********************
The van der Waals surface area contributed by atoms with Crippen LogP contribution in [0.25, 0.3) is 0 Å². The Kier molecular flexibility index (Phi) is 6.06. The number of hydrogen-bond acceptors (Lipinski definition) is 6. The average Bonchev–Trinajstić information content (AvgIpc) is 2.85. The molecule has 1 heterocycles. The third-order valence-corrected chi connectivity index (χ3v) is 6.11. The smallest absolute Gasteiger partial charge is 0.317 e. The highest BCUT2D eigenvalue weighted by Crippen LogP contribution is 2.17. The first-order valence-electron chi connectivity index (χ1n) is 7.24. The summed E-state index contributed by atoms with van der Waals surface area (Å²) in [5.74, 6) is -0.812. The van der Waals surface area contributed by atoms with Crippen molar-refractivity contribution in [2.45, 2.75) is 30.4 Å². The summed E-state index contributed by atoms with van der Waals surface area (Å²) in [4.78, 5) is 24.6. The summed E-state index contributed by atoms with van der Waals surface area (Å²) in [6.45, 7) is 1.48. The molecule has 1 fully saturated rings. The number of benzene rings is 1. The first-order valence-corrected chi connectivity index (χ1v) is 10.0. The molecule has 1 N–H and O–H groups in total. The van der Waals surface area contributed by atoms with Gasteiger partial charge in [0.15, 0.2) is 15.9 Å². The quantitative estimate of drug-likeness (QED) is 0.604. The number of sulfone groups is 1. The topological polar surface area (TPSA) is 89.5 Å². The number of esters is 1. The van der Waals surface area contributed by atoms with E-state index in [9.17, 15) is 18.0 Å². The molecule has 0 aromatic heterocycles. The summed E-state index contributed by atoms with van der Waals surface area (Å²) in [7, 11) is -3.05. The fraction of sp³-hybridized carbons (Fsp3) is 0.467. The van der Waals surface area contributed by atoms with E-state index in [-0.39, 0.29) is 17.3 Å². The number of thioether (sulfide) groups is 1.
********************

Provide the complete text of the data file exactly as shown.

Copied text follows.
The van der Waals surface area contributed by atoms with Crippen LogP contribution in [0.25, 0.3) is 0 Å². The Kier molecular flexibility index (Phi) is 6.06. The number of hydrogen-bond acceptors (Lipinski definition) is 6. The average Bonchev–Trinajstić information content (AvgIpc) is 2.85. The molecule has 1 heterocycles. The third-order valence-corrected chi connectivity index (χ3v) is 6.11. The smallest absolute Gasteiger partial charge is 0.317 e. The highest BCUT2D eigenvalue weighted by Crippen LogP contribution is 2.17. The first-order valence-electron chi connectivity index (χ1n) is 7.24. The summed E-state index contributed by atoms with van der Waals surface area (Å²) in [5.74, 6) is -0.812. The van der Waals surface area contributed by atoms with Crippen molar-refractivity contribution in [2.45, 2.75) is 30.4 Å². The summed E-state index contributed by atoms with van der Waals surface area (Å²) in [4.78, 5) is 24.6. The summed E-state index contributed by atoms with van der Waals surface area (Å²) in [6.45, 7) is 1.48. The molecule has 1 fully saturated rings. The number of benzene rings is 1. The first-order valence-corrected chi connectivity index (χ1v) is 10.0. The molecule has 1 N–H and O–H groups in total. The van der Waals surface area contributed by atoms with Gasteiger partial charge in [0.15, 0.2) is 15.9 Å². The quantitative estimate of drug-likeness (QED) is 0.604. The number of sulfone groups is 1. The topological polar surface area (TPSA) is 89.5 Å². The number of esters is 1. The van der Waals surface area contributed by atoms with E-state index in [9.17, 15) is 18.0 Å². The molecule has 0 aromatic heterocycles. The summed E-state index contributed by atoms with van der Waals surface area (Å²) in [7, 11) is -3.05. The fraction of sp³-hybridized carbons (Fsp3) is 0.467. The van der Waals surface area contributed by atoms with E-state index in [-0.39, 0.29) is 17.3 Å². The number of thioether (sulfide) groups is 1.